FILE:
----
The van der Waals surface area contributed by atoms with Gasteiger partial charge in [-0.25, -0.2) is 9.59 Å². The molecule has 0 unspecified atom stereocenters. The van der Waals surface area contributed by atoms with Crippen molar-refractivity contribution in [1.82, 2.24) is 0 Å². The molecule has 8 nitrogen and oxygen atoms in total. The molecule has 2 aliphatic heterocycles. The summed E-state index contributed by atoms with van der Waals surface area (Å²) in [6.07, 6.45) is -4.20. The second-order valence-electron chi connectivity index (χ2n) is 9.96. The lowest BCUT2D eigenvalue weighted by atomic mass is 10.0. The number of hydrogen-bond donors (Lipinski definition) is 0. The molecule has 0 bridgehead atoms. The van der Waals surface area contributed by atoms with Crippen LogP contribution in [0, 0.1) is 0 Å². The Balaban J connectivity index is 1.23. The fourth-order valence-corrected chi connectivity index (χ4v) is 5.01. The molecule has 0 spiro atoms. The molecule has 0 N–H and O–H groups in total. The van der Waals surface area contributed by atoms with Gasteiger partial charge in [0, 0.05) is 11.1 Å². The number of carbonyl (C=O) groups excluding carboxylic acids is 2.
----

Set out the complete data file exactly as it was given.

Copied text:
The van der Waals surface area contributed by atoms with Gasteiger partial charge in [-0.25, -0.2) is 9.59 Å². The molecule has 0 unspecified atom stereocenters. The van der Waals surface area contributed by atoms with Crippen molar-refractivity contribution in [1.82, 2.24) is 0 Å². The molecule has 8 nitrogen and oxygen atoms in total. The molecule has 2 aliphatic heterocycles. The summed E-state index contributed by atoms with van der Waals surface area (Å²) in [6.07, 6.45) is -4.20. The second-order valence-electron chi connectivity index (χ2n) is 9.96. The lowest BCUT2D eigenvalue weighted by atomic mass is 10.0. The number of hydrogen-bond donors (Lipinski definition) is 0. The molecule has 0 bridgehead atoms. The van der Waals surface area contributed by atoms with Crippen LogP contribution in [0, 0.1) is 0 Å². The Balaban J connectivity index is 1.23. The fourth-order valence-corrected chi connectivity index (χ4v) is 5.01. The molecule has 0 spiro atoms. The molecule has 0 N–H and O–H groups in total. The van der Waals surface area contributed by atoms with Gasteiger partial charge in [0, 0.05) is 11.1 Å². The number of carbonyl (C=O) groups excluding carboxylic acids is 2.